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Observing tradition and history with New Years services
In the pulpit
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As the clock slowly inches toward midnight on New Year’s Eve and noon on New Year’s Day, black Americans experience a sense of extra excitement and anticipation. Watch night services on New Year’s Eve and the Emancipation Proclamation Observance Day services on New Year’s Day are two traditions that still are prevalent in the black community.
Watch night services can be traced back to gatherings Dec. 31, 1862. On that night, blacks gathered in their churches, homes and other places, eagerly awaiting news that the Emancipation Proclamation had become law.
According to the National Archives, America’s Historical Documents, this historical document read, in part:
“On the first day of January, in the year of our Lord one thousand eight hundred and sixty-three, all persons held as slaves within any State or designated part of a State, the people whereof shall then be in rebellion against the United States, shall be then, thenceforward, and forever free; and the Executive Government of the United States, including the military and naval authority thereof, will recognize and maintain the freedom of such persons, and will do no act or acts to repress such persons, or any of them, in any efforts they may make for their actual freedom.”
Almost 150 years later, most black churches in Liberty County still observe watch night services. It is a time to give thanks to God and await the coming of the New Year in the Lord’s house. In the Riceboro community, such services are called crop supper services.
According to Randolph Jones, a deacon at the historic First African Baptist Church in Riceboro, people have gathered for crop supper services at the Briar Bay praise house since the 1800s. Jones serves as president of the committee that keeps the crop supper services alive.
“We have never missed a year of having the crop supper service,” he said.
The activities begin at about 10 p.m. on New Year’s Eve with singing, testimonials, praying and preaching. Members of churches in Riceboro participate in the gathering. This year, the First African Baptist Church male chorus provided the song service.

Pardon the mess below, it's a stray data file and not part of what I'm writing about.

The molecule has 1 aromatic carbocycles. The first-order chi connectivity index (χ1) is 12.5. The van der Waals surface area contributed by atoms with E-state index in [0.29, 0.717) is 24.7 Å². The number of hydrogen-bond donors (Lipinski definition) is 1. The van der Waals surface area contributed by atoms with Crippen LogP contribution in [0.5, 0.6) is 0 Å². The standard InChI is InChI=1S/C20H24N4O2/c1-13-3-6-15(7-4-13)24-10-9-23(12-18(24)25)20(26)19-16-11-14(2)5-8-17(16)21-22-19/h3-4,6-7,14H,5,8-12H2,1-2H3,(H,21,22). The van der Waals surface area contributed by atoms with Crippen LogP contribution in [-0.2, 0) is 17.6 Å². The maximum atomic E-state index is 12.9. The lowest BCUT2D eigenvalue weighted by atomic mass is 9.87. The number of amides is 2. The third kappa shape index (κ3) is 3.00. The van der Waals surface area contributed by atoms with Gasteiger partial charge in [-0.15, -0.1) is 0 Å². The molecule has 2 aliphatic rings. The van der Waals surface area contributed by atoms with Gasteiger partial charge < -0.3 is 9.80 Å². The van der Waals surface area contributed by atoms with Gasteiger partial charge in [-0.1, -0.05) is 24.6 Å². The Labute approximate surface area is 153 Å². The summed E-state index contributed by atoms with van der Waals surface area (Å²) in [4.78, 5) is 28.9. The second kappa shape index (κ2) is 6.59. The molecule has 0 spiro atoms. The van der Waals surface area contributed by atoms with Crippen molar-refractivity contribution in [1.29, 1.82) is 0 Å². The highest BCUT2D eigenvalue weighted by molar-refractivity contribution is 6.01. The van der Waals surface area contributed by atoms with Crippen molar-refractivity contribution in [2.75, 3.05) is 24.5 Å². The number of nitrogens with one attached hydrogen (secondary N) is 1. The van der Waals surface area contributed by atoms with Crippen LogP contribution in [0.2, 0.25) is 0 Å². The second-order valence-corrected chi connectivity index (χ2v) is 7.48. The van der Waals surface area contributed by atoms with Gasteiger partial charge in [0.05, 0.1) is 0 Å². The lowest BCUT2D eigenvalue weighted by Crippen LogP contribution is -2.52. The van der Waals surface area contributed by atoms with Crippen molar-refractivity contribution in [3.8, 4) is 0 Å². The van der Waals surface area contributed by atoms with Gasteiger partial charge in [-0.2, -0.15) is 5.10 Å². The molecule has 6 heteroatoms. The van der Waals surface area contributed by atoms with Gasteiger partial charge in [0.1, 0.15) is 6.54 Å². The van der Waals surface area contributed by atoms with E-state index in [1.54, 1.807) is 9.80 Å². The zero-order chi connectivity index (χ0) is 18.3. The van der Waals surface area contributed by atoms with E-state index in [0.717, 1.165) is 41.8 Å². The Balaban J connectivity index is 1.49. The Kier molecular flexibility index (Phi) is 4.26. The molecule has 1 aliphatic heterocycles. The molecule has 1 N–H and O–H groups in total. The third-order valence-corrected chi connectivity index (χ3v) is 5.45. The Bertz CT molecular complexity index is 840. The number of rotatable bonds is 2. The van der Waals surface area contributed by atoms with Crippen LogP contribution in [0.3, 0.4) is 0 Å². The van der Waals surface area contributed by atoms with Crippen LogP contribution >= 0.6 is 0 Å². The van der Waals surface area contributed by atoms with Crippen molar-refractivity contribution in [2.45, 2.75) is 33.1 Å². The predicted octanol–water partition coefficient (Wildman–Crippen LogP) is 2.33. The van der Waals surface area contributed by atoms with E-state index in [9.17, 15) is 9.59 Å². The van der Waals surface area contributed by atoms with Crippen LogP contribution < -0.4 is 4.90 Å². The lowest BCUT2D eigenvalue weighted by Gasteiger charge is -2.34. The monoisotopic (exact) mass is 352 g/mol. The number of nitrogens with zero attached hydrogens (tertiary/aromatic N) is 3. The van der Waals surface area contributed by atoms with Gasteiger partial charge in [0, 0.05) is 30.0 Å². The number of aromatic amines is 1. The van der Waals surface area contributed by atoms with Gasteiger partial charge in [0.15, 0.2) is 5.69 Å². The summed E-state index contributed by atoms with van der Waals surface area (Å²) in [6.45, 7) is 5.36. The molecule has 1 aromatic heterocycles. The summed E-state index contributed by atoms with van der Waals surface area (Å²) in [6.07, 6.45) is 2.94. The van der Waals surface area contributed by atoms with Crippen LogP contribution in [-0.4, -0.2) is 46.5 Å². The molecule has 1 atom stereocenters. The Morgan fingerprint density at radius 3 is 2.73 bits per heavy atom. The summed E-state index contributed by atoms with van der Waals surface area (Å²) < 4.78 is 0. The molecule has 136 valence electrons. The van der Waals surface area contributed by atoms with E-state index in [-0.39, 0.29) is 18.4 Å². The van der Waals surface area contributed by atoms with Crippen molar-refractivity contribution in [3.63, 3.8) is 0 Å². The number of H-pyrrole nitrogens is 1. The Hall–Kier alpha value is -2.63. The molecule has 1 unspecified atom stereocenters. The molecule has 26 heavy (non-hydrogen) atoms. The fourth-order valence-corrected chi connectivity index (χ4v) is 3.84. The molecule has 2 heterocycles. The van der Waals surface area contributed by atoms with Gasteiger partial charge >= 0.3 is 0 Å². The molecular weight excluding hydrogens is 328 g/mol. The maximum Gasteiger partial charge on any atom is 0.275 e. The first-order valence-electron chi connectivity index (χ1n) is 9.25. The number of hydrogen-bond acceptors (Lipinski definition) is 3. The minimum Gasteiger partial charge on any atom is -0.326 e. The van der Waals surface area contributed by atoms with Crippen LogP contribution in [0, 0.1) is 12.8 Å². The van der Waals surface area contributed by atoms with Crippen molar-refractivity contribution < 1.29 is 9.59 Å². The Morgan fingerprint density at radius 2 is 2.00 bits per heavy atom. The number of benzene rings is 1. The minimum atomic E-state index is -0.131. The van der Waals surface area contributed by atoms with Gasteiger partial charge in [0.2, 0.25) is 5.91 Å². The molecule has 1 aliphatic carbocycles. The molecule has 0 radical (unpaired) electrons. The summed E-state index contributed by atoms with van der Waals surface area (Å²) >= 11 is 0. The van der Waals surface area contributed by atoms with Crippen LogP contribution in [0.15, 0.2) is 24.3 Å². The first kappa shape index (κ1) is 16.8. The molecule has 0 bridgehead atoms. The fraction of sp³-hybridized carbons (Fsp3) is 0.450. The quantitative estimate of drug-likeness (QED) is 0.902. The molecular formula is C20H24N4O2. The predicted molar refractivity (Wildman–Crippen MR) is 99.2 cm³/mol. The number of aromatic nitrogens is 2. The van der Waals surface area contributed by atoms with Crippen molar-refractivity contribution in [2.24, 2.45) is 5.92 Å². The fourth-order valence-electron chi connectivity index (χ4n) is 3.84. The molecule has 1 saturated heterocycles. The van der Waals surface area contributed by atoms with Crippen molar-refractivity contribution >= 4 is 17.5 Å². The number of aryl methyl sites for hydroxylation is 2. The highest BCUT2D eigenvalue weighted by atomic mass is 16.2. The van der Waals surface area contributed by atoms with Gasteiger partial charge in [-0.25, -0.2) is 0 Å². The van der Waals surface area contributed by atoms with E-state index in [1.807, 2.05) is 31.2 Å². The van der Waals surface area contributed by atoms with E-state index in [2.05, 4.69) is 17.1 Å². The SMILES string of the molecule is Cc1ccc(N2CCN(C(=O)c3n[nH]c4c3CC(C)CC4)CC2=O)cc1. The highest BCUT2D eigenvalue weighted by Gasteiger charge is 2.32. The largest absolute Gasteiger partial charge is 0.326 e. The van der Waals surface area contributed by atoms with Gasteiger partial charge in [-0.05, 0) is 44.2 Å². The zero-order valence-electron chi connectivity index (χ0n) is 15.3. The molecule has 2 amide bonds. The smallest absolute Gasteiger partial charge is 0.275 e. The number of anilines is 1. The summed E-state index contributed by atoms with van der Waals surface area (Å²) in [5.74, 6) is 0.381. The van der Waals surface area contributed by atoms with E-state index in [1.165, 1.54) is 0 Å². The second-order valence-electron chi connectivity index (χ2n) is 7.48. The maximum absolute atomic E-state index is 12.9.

“The celebration is also a homecoming for many former residents,” said First African Baptist member Yvonne Woods. “People who left the area many years ago return for the crop supper services. Every year during the services, Doris Barrett, who is one of our faithful members, reads the history of the crop supper services. She received this meticulous history from the late Deacon Freddie Stevens, a longtime deacon of First African.
“As the time approaches 12 a.m., the deacons cut the lights and move to the four corners of the building, calling out the time. One says it is five minutes to 12 in the east, while another says it is four minutes to 12 in the west. They call the time until midnight. Promptly at midnight, the minister of the hour begins his prayer,” Woods said.
This year’s speaker is Rev. Neil Dawson, pastor of First African church. 
The Emancipation Proclamation Observance Day service begins promptly at noon Jan. 1. This year’s service will be at Baconton Missionary Baptist Church in Walthourville at noon Monday, Jan. 2, due to New Year’s Day falling on Sunday.
Liberty County is one of the counties in Georgia that still observes the signing of the Emancipation Proclamation, a historic document that led to the end of slavery in 13 southern states. President Abraham Lincoln issued the proclamation Jan. 1, 1863.
This year’s speaker is the Rev. Stephen Lee, pastor of the Greater Bethel AME Church in Statesboro.
“I feel humbled to be returning to the community as the Emancipation Proclamation speaker,” Lee said.
For additional information about the crop supper, call Randolph Jones at 884-2298. For information about the Emancipation Proclamation service, call Emancipation Proclamation Committee President Rev. Dr. Hermon Scott at 368-2258.

Anderson is the author of “Lack of Knowledge” and “Dare to Soar.”

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